The three books seemingly touch on every single philosophical and existential subject known to man and explore them in a lot of detail, through dialogues between the main characters. A person’s place in the world, self-perception, love, faith, loyalty, causality… While the author prompts some profound reflections on many of these topics, some conversations become tedious and a bit circular. And on spiritual and theological matters, the discourse eventually becomes somewhat incomprehensible and contrived for my taste, especially when it regards godlike Jane.
On balance, I liked this story only through about two-thirds of the Speaker, and kept reading only because I wanted to get to the resolution. As it turns out, the author left a couple of loose ends at the end of the Children that would obviously lead to another sequel. Given that Ender passed away towards the end of that book, I though that Ender’s Shadow was an apt name for the next installment, so I somewhat forced myself to start that to learn how those remaining loose ends would play out.
And was pleasantly surprised. Because Ender’s Shadow returned me to the same time and place of Ender’s Game and did an excellent job in rekindling my interest in the series by making one of the supporting characters of the Game, Bean, the protagonist and telling his parallel story.
Ender’s Shadow is probably my most favorite of the eight books in the series that I read. It operates almost entirely within the boundaries that were outlined in the Game without inventing convenient new concepts. Even as it recasts Bean from a super-precocious subordinate of Ender’s into a genetically-altered intellectual superior, that transformation does not enable new things that were beyond reach in the first book, but rather illuminates the same things we already knew from a slightly different perspective.
For instance, one of the significant somewhat illogical things from the Game – the quick success of Ender’s Dragon Army – becomes explained in detail here. Because we saw the events in that book through Ender’s eyes, we could not know – since Ender didn’t – how his army was selected. The author tried to convince us that relentless training and a true genius for a commander was all that was needed to mold a few undistinguished veterans and a bunch of untested newbies (“launchies”) into a coherent and superior fighting unit in a matter of weeks, which to me felt rather unbelievable when I read those chapters. In the Shadow, we learn that practically every kid in Dragon Army was a veritable “diamond in the rough”, very carefully selected for their abilities by Bean acting on an assignment from the school hierarchy. Which considerably substantiates the army’s success aside from being based solely on Ender’s own brilliance. (Mr Card deserves his props if he always meant it that way but originally hid it from the readers, waiting for an opportunity to flesh the story out. But the Shadow was written 14 years after the Game, and the foreword to it clearly states that Mr Card came across the idea of writing a book from Bean’s point of view somewhat accidentally. My unsupported, but logically sound, guess is that Mr Card only thought about explaining how Ender’s army was an inherently superior unit when it gelled with Bean’s storyline in the Shadow; when writing the Game, he was content with advancing the idea of Ender’s singular abilities by conveniently showing him quickly succeed against the obvious odds without much of a foundation for that success.)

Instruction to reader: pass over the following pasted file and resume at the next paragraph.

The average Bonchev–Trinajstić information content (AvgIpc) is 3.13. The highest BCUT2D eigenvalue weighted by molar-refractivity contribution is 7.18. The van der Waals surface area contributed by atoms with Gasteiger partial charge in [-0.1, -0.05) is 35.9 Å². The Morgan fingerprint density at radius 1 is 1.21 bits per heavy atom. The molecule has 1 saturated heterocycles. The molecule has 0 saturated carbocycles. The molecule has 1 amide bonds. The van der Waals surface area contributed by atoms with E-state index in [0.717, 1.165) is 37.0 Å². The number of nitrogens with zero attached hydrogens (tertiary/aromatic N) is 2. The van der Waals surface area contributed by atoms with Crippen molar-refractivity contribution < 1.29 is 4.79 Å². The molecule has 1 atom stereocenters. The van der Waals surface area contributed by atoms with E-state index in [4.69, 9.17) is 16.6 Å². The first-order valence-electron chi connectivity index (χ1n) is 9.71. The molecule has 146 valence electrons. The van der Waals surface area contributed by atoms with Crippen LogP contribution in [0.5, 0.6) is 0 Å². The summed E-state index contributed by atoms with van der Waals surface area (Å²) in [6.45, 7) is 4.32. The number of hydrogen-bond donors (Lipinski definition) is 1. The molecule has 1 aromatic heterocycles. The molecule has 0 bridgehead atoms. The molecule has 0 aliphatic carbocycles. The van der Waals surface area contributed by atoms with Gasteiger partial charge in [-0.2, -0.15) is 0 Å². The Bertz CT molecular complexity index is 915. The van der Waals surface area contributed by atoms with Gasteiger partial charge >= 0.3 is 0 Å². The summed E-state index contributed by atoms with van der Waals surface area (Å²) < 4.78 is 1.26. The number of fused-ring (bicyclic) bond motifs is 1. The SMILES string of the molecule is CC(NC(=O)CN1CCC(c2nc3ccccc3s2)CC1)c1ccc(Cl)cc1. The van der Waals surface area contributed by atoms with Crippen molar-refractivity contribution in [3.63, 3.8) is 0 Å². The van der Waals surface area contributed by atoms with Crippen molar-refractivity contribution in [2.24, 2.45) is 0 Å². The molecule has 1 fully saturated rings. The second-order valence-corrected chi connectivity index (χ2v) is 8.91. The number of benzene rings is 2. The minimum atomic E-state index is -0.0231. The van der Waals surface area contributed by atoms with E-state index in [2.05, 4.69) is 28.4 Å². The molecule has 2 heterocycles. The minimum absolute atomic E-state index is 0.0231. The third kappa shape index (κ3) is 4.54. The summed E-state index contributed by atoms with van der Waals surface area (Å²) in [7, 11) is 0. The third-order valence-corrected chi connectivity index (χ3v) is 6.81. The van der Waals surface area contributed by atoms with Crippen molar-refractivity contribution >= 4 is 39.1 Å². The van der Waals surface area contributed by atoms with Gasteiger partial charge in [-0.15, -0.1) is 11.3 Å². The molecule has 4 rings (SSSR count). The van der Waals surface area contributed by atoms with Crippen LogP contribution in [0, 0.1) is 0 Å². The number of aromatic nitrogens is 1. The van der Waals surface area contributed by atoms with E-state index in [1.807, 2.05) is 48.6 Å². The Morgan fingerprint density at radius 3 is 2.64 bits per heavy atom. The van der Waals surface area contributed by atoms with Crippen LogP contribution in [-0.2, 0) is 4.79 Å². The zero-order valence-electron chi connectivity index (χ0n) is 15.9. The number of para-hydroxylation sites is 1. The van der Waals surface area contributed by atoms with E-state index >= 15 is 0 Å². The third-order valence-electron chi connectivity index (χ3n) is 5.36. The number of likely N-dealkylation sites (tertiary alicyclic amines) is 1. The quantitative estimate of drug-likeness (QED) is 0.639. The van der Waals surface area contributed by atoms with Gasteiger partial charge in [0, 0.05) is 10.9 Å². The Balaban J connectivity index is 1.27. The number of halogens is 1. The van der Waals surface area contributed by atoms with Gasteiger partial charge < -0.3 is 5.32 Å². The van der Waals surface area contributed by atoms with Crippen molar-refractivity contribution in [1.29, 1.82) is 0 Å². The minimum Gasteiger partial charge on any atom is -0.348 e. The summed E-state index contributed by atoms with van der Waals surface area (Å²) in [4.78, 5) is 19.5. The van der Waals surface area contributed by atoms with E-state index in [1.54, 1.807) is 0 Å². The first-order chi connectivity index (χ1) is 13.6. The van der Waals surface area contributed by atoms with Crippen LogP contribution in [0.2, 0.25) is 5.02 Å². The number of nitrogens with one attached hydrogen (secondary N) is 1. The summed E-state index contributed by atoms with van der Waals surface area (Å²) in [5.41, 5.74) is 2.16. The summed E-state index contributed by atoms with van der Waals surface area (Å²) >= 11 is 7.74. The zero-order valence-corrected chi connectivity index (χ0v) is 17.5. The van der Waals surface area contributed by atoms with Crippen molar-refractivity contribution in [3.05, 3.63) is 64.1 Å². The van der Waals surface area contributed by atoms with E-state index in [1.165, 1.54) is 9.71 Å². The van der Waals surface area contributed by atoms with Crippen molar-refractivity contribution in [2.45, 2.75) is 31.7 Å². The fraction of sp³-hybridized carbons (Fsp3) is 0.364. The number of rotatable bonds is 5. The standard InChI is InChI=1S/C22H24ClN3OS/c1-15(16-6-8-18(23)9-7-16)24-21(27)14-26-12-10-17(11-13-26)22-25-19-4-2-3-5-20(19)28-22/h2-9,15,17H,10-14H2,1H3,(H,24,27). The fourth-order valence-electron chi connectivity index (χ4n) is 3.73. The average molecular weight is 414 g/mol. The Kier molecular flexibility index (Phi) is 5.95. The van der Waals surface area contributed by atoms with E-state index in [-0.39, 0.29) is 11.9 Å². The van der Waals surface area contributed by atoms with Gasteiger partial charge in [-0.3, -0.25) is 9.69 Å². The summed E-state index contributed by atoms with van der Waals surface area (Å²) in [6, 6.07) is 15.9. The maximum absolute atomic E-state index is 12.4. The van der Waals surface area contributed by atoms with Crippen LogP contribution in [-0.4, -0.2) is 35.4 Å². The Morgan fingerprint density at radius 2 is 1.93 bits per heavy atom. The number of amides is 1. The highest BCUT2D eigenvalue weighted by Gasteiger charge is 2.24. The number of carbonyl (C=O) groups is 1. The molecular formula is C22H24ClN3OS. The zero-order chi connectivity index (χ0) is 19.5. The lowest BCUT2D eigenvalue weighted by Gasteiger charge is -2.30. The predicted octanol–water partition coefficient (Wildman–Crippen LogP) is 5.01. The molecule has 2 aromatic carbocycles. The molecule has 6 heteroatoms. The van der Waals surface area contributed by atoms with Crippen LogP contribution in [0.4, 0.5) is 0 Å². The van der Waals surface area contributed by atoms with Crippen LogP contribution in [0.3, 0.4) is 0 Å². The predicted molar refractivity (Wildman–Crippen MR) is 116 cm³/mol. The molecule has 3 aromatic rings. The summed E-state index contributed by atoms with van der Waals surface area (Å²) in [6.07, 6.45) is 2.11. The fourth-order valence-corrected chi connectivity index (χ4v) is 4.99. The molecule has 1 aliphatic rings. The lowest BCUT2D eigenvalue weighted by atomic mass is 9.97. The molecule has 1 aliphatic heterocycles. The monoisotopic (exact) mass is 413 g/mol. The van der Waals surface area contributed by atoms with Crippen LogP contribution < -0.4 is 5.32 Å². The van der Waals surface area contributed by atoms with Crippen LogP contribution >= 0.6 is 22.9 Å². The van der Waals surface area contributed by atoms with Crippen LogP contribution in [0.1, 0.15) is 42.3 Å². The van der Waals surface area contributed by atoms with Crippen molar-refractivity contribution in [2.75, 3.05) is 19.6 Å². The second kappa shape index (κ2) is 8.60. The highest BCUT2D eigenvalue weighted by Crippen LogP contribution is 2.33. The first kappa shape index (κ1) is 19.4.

The first part of the book takes place entirely on Earth, far from space-faring environment, which makes a nice counterbalance for the fantastic concepts that exist in this universe (instant interstellar communications – but not flight, as yet, – or molecular-destruction devices that can blow a planet to smithereens, to name a couple). And the fact that nothing jumped at me as a continuity problem with the Game, made it even more enjoyable (yes, I suppose I’m a bit OCD about continuity – every situation that directly contradicts something that I learned in previous books throws me off enjoyment of a given book on its own merits).
The remaining three books – Shadow of the Hegemon, Shadow Puppets and Shadow of the Giant – deal with the aftermath of the victory over Buggers on Earth over the next half-decade or so. Ender is gone on the first colony ship, as a precaution against putative wars for his services as the military leader in Earth-side conflicts. Bean remains a central character, and Peter Wiggin, Ender’s older brother, becomes one as well, as the holder of supra-national office who is looking to create a unified and peaceful Earth. Members of Ender’s “Jeesh”, the team of a dozen kids who was directly involved with Ender in defeating the Buggers, feature in different capacities, some more prominently than others. A couple of other Battle School graduates come to the center stage, too, and so do a few adult characters.
The story moves crisply, driven by dialogues similarly to the previous books and allowing various viewpoints to take center stage at different junctions. The characters continue to behave as real humans, making mistakes, getting carried away, atoning for their faults, and so on. In addition to philosophical discourses, there are plenty of geopolitical subjects explored in considerable detail, to say nothing of occasional excursus into religious matters, among them a fairly strong condemnation of the intolerance inherent in Islam. It is a pretty entertaining read all around. But my gripes pile up quickly.